Joseph Keller doesn’t expect he’ll live to see the end of 2013. He blames the three story house at 190 Avondale Avenue.
Five years ago, Keller, 10 months behind on his mortgage payments, received notice of a foreclosure judgment from JP Morgan Chase. In a few weeks, the house would be put up for auction at a sheriff’s sale.
The 58-year-old former social worker and his wife, Jennifer, packed up their home and moved. Joseph thought he would never have anything to do with the house again. And for about a year, he didn’t. Then it started to stalk him.
He had become caught up in a little-known horror of the U.S. housing bust: the zombie title. Six years in, thousands of homeowners are finding themselves legally liable for houses they didn’t know they still owned after banks decided it wasn’t worth their while to complete foreclosures on them. With impunity, banks have been walking away from foreclosures much the way some homeowners walked away from their mortgages when the housing market first crashed.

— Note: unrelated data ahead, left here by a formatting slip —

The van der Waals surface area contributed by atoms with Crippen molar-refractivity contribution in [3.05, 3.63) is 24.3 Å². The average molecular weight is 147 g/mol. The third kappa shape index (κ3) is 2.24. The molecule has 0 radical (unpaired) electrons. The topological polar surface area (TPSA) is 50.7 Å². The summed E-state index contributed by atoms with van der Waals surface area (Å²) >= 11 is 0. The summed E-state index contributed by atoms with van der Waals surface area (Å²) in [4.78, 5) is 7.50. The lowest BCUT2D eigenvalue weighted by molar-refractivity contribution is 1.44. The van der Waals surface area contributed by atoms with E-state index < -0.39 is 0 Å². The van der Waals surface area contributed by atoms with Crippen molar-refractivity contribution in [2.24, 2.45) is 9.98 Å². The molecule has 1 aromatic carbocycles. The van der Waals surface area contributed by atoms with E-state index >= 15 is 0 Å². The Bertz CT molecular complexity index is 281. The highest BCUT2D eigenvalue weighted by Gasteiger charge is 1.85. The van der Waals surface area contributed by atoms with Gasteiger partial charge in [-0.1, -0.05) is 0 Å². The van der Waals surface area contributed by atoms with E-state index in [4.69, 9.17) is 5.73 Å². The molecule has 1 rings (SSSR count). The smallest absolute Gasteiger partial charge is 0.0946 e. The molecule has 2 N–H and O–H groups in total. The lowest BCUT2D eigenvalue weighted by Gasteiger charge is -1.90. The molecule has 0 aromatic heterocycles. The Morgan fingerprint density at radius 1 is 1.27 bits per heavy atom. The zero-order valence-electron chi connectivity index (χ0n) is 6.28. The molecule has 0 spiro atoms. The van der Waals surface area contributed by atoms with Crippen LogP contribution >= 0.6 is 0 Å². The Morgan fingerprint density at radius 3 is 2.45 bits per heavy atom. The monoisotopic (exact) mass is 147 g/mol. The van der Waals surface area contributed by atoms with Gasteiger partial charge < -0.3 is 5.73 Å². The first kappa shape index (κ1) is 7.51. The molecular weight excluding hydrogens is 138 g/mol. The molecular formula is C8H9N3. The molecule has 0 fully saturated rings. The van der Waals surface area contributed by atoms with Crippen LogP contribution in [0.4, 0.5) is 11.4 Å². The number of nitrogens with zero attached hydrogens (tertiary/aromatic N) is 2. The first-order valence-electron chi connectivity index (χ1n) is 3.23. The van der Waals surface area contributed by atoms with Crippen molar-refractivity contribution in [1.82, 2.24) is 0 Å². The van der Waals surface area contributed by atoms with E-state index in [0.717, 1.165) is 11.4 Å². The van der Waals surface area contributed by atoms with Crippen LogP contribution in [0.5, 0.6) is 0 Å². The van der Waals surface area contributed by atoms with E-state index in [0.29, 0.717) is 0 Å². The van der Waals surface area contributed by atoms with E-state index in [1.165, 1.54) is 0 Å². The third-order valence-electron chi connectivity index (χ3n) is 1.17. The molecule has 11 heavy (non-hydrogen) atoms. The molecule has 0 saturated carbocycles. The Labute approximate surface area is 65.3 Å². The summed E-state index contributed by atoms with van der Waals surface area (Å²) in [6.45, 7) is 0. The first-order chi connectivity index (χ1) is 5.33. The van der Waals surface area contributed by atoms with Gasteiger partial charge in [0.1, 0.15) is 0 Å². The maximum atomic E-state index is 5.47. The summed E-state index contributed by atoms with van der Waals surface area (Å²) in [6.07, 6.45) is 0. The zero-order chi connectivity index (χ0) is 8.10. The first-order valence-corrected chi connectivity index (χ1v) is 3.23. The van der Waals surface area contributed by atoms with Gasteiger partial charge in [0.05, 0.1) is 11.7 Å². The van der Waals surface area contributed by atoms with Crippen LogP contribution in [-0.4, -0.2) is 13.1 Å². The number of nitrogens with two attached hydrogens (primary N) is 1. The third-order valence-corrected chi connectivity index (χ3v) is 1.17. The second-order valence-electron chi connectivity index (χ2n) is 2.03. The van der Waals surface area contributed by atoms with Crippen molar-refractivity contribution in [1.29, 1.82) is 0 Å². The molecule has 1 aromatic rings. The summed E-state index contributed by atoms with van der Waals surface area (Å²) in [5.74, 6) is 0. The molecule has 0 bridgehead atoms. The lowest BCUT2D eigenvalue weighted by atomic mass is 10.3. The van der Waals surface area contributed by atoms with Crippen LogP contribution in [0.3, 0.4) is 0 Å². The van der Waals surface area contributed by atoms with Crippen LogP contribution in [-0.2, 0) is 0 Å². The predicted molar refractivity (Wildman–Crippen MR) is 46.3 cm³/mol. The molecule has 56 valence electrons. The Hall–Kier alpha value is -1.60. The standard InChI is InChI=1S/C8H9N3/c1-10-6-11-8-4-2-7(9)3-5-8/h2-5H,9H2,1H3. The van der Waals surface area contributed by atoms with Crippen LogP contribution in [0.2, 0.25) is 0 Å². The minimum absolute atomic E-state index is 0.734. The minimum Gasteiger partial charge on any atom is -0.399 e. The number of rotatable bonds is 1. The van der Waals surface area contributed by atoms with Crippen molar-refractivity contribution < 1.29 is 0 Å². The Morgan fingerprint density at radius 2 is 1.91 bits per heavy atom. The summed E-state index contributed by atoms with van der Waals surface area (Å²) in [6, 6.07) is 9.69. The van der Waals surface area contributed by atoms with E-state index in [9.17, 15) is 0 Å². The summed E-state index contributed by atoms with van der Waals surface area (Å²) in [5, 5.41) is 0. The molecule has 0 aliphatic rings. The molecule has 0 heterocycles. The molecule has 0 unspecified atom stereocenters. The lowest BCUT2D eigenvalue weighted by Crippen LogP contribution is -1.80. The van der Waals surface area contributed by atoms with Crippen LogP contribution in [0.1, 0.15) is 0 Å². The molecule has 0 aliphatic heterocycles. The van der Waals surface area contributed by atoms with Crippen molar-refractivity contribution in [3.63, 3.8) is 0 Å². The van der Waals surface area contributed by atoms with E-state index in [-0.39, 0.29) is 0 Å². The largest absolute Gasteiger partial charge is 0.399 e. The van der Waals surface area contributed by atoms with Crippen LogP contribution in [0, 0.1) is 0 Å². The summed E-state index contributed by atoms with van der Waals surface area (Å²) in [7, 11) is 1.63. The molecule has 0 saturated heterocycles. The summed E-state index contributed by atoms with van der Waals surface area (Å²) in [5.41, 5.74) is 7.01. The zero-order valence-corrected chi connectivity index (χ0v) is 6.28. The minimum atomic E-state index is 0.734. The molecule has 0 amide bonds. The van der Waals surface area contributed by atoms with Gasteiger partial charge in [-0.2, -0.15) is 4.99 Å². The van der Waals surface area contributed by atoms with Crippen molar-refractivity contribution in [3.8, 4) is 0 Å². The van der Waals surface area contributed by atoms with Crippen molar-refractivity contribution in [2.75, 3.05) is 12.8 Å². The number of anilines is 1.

First, in 2010, the county sued Keller because the house, already picked clean by scavengers, was in a shambles, its hanging gutters and collapsed garage in violation of local housing code. Then the tax collector started sending Keller notices about mounting back taxes, sewer fees and bills for weed and waste removal. And last year, Chase’s debt collector began pressing Keller to pay his mortgage, which had swollen, with penalties and fees, from $62,100.27 to $84,194.69.
The worst news came last January, when the Social Security Administration rejected Keller’s application for disability benefits; the “asset” on Avondale Avenue rendered him ineligible. Keller’s medical problems include advanced liver disease, hepatitis C and inactive tuberculosis. Without disability coverage, he can’t get the liver transplant he needs to stay alive.
Real estate horror continues with ‘zombie foreclosures’.